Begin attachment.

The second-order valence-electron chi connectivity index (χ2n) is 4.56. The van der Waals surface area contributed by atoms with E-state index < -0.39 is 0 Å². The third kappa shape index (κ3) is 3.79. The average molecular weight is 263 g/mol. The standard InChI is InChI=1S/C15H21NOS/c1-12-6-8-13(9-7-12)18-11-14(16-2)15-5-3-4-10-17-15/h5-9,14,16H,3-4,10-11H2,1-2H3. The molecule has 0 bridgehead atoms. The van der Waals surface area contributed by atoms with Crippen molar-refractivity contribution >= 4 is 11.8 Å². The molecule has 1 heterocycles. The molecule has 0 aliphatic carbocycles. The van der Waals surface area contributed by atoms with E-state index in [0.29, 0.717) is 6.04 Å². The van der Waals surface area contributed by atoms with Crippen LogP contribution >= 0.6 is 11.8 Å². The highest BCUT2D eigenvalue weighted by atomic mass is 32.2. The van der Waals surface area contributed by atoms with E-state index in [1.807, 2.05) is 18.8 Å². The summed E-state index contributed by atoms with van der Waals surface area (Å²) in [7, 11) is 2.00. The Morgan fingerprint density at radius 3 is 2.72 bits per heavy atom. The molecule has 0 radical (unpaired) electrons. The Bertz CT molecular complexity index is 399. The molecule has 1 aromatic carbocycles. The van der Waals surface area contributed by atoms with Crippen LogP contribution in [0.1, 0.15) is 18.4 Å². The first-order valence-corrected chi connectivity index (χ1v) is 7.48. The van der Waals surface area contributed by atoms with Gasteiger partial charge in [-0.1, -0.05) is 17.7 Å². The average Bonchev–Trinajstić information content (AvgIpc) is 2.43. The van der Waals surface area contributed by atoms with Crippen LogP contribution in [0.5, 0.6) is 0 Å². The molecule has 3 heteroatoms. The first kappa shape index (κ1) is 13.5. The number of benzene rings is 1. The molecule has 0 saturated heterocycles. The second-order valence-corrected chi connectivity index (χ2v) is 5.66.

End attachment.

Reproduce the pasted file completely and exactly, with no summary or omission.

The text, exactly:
The second-order valence-electron chi connectivity index (χ2n) is 4.56. The van der Waals surface area contributed by atoms with E-state index < -0.39 is 0 Å². The third kappa shape index (κ3) is 3.79. The average molecular weight is 263 g/mol. The standard InChI is InChI=1S/C15H21NOS/c1-12-6-8-13(9-7-12)18-11-14(16-2)15-5-3-4-10-17-15/h5-9,14,16H,3-4,10-11H2,1-2H3. The molecule has 0 bridgehead atoms. The van der Waals surface area contributed by atoms with Crippen molar-refractivity contribution >= 4 is 11.8 Å². The molecule has 1 heterocycles. The molecule has 0 aliphatic carbocycles. The van der Waals surface area contributed by atoms with E-state index in [0.29, 0.717) is 6.04 Å². The van der Waals surface area contributed by atoms with Crippen LogP contribution >= 0.6 is 11.8 Å². The highest BCUT2D eigenvalue weighted by atomic mass is 32.2. The van der Waals surface area contributed by atoms with E-state index in [1.807, 2.05) is 18.8 Å². The summed E-state index contributed by atoms with van der Waals surface area (Å²) in [7, 11) is 2.00. The Morgan fingerprint density at radius 3 is 2.72 bits per heavy atom. The molecule has 0 radical (unpaired) electrons. The Bertz CT molecular complexity index is 399. The molecule has 1 aromatic carbocycles. The van der Waals surface area contributed by atoms with Crippen LogP contribution in [0.1, 0.15) is 18.4 Å². The first-order valence-corrected chi connectivity index (χ1v) is 7.48. The van der Waals surface area contributed by atoms with Gasteiger partial charge in [-0.1, -0.05) is 17.7 Å². The average Bonchev–Trinajstić information content (AvgIpc) is 2.43. The van der Waals surface area contributed by atoms with Crippen LogP contribution in [0.5, 0.6) is 0 Å². The molecule has 3 heteroatoms. The first kappa shape index (κ1) is 13.5. The number of benzene rings is 1. The molecule has 0 saturated heterocycles. The second-order valence-corrected chi connectivity index (χ2v) is 5.66.